The Honest Marijuana Company (HMC) will be introducing nano-cannabinoid technology this spring in a capsule and topical, as well as other forms. According to the company, their THC and CBD will be 18-24 nanometers. This is thousands of times smaller than the diameter of a human red blood cell.

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A nano-technology company called NanoCelleTM by Medlab Clinical in Sydney, Australia mixes micelles created by combining oils, glycerol, and non-ionic surfactants. Micelles, which are are less than 100nm, have been shown to more efficiently deliver lipophilic molecules like vitamin D3, statins, and CBD. A micelle is an aggregate of molecules in a solution of particles ranging from between 1 and 1000 nanometers in diameter. The molecules can remain evenly dispersed in the solution.

The oral mucosa absorbs lipophilic molecules like CBD. This rapid absorption bypasses the gastrointestinal tract, which regular oral cannabinoid administration must pass through, thereby increasing the rate of cannabinoid absorption.

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The Dangers Of Emulsification Agents Produced By Nanotechnology

Dr. Richard Sayre, who is the chief scientific officer at Trait Bioscience, says that his primary concern is that “nanoparticles can permeate into many different types of tissues and you can’t really control that.”

He also says that there’s a risk of the accumulation of emulsification agents. Emulsification is the process of combining two immiscible compounds. So emulsification agents are substances that are soluble in both fat and water. Emulsifying agents are commonly used in oil-based pest control products and are used as a mixing agent for water and oil-based pesticides.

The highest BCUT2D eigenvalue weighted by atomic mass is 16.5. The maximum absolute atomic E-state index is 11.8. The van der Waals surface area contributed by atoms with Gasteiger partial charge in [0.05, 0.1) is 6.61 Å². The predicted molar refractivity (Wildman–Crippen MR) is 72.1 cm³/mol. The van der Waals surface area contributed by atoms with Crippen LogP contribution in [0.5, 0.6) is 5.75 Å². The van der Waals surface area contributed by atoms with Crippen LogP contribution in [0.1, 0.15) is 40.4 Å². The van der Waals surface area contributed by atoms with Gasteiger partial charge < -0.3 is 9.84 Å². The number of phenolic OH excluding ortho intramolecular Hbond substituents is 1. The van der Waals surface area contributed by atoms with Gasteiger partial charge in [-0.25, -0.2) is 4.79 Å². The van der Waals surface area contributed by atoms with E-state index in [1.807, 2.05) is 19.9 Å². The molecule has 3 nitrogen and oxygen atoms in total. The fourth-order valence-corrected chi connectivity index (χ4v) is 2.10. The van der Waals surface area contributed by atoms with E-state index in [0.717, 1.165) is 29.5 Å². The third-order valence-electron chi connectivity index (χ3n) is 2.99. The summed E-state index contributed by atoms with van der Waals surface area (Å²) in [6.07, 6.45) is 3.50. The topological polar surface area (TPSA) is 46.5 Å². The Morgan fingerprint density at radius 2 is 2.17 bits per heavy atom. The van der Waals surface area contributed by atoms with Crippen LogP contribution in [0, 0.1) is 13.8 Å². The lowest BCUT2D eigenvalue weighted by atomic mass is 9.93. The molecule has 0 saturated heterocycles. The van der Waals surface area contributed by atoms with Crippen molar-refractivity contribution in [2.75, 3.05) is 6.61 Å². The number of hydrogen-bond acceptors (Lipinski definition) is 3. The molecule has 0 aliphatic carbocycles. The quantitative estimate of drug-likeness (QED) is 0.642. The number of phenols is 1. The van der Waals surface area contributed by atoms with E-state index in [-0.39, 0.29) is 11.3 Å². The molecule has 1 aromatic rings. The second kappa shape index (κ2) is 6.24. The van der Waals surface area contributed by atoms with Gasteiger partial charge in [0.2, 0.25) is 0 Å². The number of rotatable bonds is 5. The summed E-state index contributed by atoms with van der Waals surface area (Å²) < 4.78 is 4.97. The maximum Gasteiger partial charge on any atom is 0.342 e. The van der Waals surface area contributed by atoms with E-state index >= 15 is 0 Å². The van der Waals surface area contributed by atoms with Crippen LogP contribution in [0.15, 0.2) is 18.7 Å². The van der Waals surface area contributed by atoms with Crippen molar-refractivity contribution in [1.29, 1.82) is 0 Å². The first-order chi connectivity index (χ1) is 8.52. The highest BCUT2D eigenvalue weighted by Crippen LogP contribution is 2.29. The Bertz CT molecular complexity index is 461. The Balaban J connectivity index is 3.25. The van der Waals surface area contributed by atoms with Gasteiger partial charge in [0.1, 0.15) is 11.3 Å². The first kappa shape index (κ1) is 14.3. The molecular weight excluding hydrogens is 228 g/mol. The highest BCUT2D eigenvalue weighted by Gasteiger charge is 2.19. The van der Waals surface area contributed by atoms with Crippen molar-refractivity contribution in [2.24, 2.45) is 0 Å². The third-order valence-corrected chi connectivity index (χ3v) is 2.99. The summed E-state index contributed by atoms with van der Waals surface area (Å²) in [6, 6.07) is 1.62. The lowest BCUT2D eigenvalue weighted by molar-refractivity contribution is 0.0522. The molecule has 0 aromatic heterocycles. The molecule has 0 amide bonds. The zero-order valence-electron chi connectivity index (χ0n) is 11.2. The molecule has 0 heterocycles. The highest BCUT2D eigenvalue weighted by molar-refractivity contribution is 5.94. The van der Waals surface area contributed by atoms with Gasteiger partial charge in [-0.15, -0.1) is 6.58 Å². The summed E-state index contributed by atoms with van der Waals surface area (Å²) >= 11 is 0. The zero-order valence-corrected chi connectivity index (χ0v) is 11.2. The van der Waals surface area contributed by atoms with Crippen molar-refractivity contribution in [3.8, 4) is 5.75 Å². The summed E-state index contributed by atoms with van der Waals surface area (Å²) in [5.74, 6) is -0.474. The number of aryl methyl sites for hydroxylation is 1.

Research carried out on mice has shown that the mice fed with emulsifiers produced an inflammatory response and interfered with satiety, which can lead to overeating. The researchers explained that emulsifiers disturb gut bacteria, as well as how bacteria interact with the gut’s protective mucus layer.

Moreover, an OECD report warned that it is unclear whether a pregnant woman’s can pass nanoparticles into her unborn child.

There is a lack of certainty about the safety of utilizing nanotechnology on a consumer scale in which people consume large amounts of material consistently. It is an exciting area of research, with many potential benefits for both producers and patients. But because there are potential risks, there is no need to rush into mass-production of cannabis nanoparticles. This is especially true considering technology produced from Trait Biosciences such as glycosylation provide similar benefits to nano-cannabinoids, such as increased bioavailability, without the risk.

Author avatar

Philip Ghezelbash
Philip Ghezelbash is an ex-personal trainer with a science background who currently operates New Zealand's only health specialized writing studio. He is passionate about presenting complex science in an easy to digest manner and is a firm believer that cannabis has substantial potential to be used as a medicine for degenerative disease.